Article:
I can think of a hundred different pre-cursors to the golden Nirvana of Augmented Reality. Howard Rheingold set the bar pretty high in his catalog of the state of the art called “Virtual Reality”. Everyone from the pre-history of VR to the then present day had their say of what the future should look like. Enter now, the future as it is. Cell Phones! That’s what we got, so that’s what we’re going to use right? Sure enough if you know your own coordinates using the GPS chip in a cell phone and you know the orientation of the camera in that cell phone, you can overlay data one what ‘should be’ in the field of view in that camera viewfinder, right? Well sometimes good is not the enemy of perfect and a company in Amsterdam has created a smartphone app that combines these required features to present a ‘good’ version of augmented reality. As this article in the NYTimes below states it’s called Layar.
Previously in the field of Virtual Reality everyone attempted to provide near perfect reality. Using magnetic trackers from Polhemus to be calibrated up to some kind of goggles or head mounted visual display. At MIT’s Media Lab the project called “Put That There” was originally for commanders in the Navy trying to assess and react to battle conditions on the seas.
The next revision came in the early 1990s at Boeing where they tried using headmounted computer displays. The display with fit over one eye leaving the other eye open to focus on work being done within the fuselage of an airliner being built. The worker could see displayed in realtime information about what they were touching and moving wires and cabling through. Access to information like that without having to stop, look at blueprints, read computer documentation or find spec books would save inordinate amounts of time and prevent mistakes in the routing of wires and cables. Fast forward to today and now you have the ubiquitious cell phone, with camera and GPS chip and a little bit of mathematics and algorithms. A programmer can determine the field of view from the GPS coordinates, get the cell phone’s orientation, map out what should be in the field of view and overlay that information on the LCD viewfinder as you point the cell phone in all directions. It may not be smooth or realtime, but it may be ‘good enough’.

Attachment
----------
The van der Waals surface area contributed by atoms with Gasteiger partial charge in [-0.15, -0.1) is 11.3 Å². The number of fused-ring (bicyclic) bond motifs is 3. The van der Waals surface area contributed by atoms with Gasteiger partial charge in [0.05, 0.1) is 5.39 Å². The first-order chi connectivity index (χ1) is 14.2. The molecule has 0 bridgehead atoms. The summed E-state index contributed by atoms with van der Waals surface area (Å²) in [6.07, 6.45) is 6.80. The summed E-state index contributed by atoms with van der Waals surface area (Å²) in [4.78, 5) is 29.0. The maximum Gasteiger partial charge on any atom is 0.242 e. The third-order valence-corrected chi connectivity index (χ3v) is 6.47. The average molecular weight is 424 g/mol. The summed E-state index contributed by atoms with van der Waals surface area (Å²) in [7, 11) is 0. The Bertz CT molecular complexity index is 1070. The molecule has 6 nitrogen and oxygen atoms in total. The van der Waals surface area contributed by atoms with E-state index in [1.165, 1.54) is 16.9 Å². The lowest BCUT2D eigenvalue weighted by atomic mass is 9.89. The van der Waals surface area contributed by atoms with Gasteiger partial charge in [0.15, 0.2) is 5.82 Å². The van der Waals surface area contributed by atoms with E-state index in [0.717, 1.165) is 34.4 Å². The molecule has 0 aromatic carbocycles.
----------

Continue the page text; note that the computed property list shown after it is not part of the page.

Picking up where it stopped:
Personally I think GPS should also be paired with a laser range finder so that the field of view can be further refined. That way when you point the camera at a building or a river, you can ascertain the GPS coordinates of the thing at which you are pointing. Once the solution is calculated you look it up in your points of interest database, voila, that’s so and so church, that’s so and so river. That quickly. Some have decried this tendency in usage of navigation devices. Once you fully empower the autonomy and self-sufficiency of a stranger in strange land, you rob him of the benefit of ‘local knowledge’. In that sense Augmented Reality will make us all dumber the more technology enables us to find out own way or learn landmarks without interacting with people. I say to those people I respond with this flip remark: “Bring it on!” If it means being stupid, losing local knowledge, alienating myself from my surrounds then by all means I would rather have that autonomy and self sufficiency wherever I travel. That’s the kind of guy I am.
Augmented reality will “reinvent” many industries, including health care and training, Mr. Inbar predicted. Already, researchers at the Technical University of Munich are looking at ways to display X-ray and ultrasound readings directly on a patient’s body. A research project at BMW is exploring how an augmented-reality view under the hood might help auto mechanics with diagnostic and repair work.